It simulates the effects of a cross trainer and ab-wheel as well as other functional movements while adding an unstable element which forces you to engage your core muscles more than you would normally.  So a lunge, for example, is made more challenging with the addition of the slide. Like with suspension training, they really target your core abdominal muscles because you need to recruit these muscles big time to complete the exercises.

And, as you should know by now, we like any exercise that does more than it says on the tin, so anything that combines multi joint, multi-planar, multi muscle-group exercises is not only functionally great but also saves time!

If you are looking to mix things up a little, then these are a great addition to your exercising arsenal and like resistance bands, they they take up hardly any space, so you can take them anywhere.

Slow the exercise right down for a deep core workout, speed them up for a more metabolic, cardio workout or incorporate them into your daily routine for a bit of a change.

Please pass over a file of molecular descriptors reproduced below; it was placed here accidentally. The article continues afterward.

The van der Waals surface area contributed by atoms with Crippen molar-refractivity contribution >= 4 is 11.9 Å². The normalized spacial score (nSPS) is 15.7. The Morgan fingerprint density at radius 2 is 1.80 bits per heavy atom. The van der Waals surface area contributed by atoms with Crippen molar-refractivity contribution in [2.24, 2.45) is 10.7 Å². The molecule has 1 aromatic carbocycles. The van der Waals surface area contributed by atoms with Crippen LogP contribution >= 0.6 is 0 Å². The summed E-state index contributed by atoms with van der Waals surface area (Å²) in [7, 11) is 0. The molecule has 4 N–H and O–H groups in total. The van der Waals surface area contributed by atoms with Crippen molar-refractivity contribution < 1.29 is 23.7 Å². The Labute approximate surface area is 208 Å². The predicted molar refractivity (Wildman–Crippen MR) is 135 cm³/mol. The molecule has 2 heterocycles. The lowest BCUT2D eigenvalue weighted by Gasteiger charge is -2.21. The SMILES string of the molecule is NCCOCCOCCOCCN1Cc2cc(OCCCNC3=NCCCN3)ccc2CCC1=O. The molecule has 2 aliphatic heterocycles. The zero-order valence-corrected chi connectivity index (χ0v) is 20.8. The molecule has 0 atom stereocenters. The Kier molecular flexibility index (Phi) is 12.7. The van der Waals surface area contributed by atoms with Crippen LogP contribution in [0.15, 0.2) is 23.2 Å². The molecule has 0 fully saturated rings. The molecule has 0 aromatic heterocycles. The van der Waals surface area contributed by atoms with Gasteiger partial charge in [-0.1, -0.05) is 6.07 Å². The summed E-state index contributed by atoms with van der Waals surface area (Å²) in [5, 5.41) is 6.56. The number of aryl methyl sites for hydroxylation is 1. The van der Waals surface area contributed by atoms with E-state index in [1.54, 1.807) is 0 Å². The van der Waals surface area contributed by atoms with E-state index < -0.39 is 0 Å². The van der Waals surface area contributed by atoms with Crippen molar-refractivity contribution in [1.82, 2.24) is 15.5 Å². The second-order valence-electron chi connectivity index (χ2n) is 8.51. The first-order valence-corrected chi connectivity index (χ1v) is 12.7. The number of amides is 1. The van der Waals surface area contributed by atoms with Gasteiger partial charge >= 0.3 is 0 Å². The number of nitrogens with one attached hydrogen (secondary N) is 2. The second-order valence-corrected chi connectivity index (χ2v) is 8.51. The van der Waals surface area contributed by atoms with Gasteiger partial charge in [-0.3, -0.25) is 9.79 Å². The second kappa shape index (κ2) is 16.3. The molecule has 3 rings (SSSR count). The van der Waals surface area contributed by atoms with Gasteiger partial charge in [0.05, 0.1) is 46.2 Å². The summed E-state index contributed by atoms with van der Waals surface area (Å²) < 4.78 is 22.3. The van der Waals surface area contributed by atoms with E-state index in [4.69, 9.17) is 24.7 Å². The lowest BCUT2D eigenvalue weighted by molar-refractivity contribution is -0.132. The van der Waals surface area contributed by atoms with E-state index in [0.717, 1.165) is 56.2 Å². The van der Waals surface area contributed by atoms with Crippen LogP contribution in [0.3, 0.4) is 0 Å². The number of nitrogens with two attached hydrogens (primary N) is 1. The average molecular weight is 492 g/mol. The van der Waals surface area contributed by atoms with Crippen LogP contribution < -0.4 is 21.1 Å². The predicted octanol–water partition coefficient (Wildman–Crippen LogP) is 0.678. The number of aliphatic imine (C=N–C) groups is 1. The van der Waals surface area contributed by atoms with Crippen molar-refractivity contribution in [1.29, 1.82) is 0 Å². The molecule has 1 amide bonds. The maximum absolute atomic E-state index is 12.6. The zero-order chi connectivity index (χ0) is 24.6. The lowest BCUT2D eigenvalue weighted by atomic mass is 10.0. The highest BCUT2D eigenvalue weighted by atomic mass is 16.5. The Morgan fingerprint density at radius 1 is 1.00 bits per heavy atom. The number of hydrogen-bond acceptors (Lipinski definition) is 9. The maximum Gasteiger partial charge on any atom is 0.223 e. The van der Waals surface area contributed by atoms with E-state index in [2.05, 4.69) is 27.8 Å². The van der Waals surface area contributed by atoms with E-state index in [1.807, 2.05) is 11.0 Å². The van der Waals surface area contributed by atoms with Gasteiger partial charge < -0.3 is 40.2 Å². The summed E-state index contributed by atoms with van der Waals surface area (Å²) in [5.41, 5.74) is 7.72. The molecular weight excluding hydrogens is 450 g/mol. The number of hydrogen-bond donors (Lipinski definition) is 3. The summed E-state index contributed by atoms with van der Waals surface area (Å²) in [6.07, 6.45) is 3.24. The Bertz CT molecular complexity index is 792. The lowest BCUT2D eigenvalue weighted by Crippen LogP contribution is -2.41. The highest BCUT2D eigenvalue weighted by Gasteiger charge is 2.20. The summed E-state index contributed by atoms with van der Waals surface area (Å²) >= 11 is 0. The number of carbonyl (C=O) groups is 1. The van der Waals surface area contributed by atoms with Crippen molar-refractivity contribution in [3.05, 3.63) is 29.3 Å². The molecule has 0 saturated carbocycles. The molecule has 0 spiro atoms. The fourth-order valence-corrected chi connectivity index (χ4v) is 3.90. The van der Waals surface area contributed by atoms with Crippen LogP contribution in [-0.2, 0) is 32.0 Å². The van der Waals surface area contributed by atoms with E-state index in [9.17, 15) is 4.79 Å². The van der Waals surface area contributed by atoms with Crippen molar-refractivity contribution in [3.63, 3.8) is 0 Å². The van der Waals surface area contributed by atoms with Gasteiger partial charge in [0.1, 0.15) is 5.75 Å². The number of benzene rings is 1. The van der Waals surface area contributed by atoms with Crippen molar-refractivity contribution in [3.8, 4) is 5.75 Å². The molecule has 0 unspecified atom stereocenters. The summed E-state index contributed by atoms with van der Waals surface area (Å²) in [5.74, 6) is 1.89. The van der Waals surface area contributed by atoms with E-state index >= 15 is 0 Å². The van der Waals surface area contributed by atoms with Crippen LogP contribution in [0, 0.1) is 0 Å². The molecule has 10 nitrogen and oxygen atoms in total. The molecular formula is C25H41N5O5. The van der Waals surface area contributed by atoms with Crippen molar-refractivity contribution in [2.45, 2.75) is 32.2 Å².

Be sure, clients of mine, we will be using these a lot!

Get your own pair for extra workouts on between PT sessions and have a go at these workouts with them:

Warm up with:

Skating Lunges - both feet on the XRSlide, move your feet backwards and forwards independently for one minute

 Jack Knives - both feet on the XRSlide, hands on the ground, move your feet backwards and forwards independently for 1 minute

Sled Push - with your hands on the pads and feet on the floor, push your hands along the floor.
Plank Pull - with your feet on the pads, in a straight arm plank position walk your hands along the floor, pulling your feet behind.

Upper Body:
One Arm Sliders - on your knees, core tight, push each arm out to the front and back independently for one minute.

Sliding press ups - on your knees, core tight, push both arms out to the side and back together for one minute.

Lower Body:
Lunges - with your feet on the sliders lunge either to the side or to the front and then back to the start position then swap legs.

Hamstring Hip Raise - lying on your back, with your feet on the sliders, push your legs out straight in front of you and lift your hips as high as you can.  Slide your fet backwards and forwards, keeping your hips as high as you can.

Abductor/Adductor Slide - with your knees on the sliders and your hands on the floor in front of you, slide your knees in and out.